In Charity News


In 2012 you, our brain tumour community, asked for access to your cancer records, information which before was difficult to access.

By working with you, Cancer Research UK, National Cancer Registration Service (NCRS) and healthcare professionals we have been able to develop a portal that can be used by patients to access and engage with their records.

Why the Patient Portal is important

All of our work aims to put you back in control following a diagnosis.

By being able to access your records you will have more space to compute the information that your clinicians would usually just tell you in person. You’ll be able to fully understand what’s happening at your own pace and, by having this control, you’ll be able to have better and clearer conversations with your clinical team, something you’ve told us is of utmost importance to you.

How the Patient Portal works

You can access your tumour records, held by the NCRS, through a special online portal. Here you’ll be able to engage with:

  • Tissue sample reports
  • Scan reports
  • Data on radio and chemotherapy
  • Information about hospital attendances and treatment
  • Links to treatment options and clinical trials

As we know that a better quality of life often means a better outcome, we’ve also ensured that the portal has a section dedicated to tracking your quality of life during stages of the condition/treatment. And, by integrating quality of life into medical records, we’re making further steps to ensure it’s a priority not just for you, but also health care professionals.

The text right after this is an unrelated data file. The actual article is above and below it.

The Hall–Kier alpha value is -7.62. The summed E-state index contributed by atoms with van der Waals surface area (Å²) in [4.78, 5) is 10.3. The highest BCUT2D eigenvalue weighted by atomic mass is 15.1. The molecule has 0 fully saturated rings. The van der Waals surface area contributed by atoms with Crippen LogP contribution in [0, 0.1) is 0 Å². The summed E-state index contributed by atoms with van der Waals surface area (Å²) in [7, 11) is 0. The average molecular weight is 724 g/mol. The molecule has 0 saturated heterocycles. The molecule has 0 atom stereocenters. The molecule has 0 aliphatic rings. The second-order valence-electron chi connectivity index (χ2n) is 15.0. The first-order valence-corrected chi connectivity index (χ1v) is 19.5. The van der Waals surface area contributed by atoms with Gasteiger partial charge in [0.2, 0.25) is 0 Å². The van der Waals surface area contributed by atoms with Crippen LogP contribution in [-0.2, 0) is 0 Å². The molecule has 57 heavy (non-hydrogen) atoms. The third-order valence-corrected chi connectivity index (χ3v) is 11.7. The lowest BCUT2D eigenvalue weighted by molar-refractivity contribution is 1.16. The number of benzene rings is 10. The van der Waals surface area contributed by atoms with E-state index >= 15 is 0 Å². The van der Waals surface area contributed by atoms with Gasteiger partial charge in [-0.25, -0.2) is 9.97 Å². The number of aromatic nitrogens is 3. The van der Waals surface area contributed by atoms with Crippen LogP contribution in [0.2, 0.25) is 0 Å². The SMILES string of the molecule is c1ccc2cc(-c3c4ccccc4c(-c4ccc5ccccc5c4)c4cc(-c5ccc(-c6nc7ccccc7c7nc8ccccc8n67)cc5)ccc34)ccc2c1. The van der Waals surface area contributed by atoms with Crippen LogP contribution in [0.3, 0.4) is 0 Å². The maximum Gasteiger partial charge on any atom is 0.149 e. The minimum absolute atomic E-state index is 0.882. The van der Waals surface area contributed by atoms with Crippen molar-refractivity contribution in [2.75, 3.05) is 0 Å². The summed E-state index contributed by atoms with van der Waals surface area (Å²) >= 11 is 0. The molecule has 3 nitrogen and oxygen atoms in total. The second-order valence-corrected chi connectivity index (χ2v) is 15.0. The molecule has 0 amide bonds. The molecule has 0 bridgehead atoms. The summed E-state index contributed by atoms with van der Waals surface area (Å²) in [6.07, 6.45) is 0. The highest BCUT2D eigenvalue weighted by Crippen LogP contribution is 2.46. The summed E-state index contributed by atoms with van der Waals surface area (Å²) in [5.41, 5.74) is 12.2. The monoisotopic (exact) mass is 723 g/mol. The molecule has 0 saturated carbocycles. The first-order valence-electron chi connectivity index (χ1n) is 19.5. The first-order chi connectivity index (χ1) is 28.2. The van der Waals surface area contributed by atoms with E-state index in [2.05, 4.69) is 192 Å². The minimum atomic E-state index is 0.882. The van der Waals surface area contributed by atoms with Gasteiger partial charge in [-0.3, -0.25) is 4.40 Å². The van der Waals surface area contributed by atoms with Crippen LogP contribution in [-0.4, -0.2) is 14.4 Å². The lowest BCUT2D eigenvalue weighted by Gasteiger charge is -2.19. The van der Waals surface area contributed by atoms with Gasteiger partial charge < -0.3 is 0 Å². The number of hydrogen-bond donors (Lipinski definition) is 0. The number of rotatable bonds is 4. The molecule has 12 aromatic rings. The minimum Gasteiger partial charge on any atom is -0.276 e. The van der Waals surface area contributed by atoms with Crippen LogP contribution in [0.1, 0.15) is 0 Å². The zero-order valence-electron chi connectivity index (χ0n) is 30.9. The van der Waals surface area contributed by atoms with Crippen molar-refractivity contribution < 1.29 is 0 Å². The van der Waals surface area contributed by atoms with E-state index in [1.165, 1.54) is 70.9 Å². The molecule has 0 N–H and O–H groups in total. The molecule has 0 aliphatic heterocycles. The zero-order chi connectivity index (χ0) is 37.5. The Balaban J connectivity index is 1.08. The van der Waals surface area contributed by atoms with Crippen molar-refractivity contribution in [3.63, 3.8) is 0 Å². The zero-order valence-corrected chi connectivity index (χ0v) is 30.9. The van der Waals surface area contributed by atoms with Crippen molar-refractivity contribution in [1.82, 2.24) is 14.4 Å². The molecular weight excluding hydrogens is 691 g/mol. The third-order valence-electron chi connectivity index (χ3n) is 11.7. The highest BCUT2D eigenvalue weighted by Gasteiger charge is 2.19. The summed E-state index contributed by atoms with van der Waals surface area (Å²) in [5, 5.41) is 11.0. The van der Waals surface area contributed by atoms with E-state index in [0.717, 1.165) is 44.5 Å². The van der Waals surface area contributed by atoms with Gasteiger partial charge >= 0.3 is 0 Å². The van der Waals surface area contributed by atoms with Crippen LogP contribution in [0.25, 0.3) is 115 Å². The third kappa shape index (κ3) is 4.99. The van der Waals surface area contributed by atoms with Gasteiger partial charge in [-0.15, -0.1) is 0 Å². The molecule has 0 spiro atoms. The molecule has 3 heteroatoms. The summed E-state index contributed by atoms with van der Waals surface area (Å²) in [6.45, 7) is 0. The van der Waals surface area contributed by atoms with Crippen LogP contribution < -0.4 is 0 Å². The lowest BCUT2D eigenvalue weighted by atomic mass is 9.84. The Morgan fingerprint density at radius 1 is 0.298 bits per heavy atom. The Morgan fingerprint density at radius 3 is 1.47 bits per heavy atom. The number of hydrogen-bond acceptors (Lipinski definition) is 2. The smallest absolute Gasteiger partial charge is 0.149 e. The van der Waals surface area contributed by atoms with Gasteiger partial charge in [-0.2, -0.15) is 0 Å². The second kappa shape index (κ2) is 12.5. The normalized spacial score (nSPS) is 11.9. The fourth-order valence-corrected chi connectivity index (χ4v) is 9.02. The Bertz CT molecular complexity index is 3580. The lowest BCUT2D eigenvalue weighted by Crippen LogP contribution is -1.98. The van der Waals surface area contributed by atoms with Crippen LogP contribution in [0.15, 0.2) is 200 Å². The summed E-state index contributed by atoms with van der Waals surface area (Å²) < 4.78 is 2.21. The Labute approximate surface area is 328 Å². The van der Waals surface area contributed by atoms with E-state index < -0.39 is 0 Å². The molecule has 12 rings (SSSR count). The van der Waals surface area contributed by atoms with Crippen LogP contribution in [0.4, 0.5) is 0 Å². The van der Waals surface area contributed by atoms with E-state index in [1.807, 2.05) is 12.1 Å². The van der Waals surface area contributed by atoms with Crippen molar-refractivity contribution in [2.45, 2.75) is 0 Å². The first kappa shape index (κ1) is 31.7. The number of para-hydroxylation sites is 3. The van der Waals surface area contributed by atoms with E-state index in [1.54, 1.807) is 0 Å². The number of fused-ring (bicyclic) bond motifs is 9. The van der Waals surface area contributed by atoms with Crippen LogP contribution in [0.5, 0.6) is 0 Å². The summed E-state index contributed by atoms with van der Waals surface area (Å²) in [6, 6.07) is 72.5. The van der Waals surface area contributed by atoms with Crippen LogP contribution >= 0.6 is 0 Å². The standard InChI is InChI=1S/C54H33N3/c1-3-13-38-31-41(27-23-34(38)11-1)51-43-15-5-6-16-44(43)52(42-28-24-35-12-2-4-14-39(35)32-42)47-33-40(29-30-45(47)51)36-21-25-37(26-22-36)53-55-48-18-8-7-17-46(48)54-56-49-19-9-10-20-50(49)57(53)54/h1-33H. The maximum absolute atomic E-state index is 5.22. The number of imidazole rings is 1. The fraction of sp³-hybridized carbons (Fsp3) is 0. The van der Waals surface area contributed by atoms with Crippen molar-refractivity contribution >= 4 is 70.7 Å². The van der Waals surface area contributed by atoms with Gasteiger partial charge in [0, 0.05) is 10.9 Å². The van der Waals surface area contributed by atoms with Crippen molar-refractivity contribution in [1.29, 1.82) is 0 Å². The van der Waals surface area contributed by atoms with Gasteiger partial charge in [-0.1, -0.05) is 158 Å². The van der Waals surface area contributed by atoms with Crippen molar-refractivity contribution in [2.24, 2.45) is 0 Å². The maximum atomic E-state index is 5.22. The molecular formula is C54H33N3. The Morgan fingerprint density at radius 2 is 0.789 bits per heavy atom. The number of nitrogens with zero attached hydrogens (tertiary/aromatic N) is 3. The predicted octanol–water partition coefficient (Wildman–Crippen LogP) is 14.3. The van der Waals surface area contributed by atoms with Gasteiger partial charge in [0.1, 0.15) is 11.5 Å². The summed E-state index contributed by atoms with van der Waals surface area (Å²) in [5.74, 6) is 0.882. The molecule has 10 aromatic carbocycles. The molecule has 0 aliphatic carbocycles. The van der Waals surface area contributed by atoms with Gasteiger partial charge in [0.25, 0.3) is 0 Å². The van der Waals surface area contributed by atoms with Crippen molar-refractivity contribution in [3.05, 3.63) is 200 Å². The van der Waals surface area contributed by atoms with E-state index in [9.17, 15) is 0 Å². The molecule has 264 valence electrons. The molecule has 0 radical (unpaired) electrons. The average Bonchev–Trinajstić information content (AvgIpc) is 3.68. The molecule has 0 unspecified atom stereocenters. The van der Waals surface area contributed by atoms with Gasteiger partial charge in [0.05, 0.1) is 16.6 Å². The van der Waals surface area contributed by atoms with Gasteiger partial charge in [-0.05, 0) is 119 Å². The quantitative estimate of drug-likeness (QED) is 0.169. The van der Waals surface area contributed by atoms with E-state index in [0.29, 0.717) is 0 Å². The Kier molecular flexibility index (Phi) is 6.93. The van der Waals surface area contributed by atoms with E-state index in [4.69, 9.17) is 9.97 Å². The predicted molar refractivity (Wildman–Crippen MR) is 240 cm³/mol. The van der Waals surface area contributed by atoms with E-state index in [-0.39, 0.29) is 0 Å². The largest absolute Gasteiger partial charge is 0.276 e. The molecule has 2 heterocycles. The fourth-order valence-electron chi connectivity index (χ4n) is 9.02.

Will Jones, our Director of Development at brainstrust says:

“We know that access to relevant, personalised information is a significant contributing factor to helping people with a brain tumour better understand their situation. This understanding is most important in helping our patients and carers feel less afraid, less isolated and more in control. We are delighted to see the Patient Portal being offered to more people as a result of our expanding collaboration of engaged and committed experts who recognise the significance of information in the battle against cancer. “

Where we are now

The portal has been in development since November 2013, and has been piloted to a number of brain tumour patients across the country, and then extended to other cancer types. The most significant finding of the pilot was that 86% of those who accessed the portal would recommend it to others.

Our plans for the portal were even shortlisted for a Quality in Care Oncology Award in December, and although we didn’t receive the top prize for this work, the project was commended by the judges, with a certificate given to the team on the night.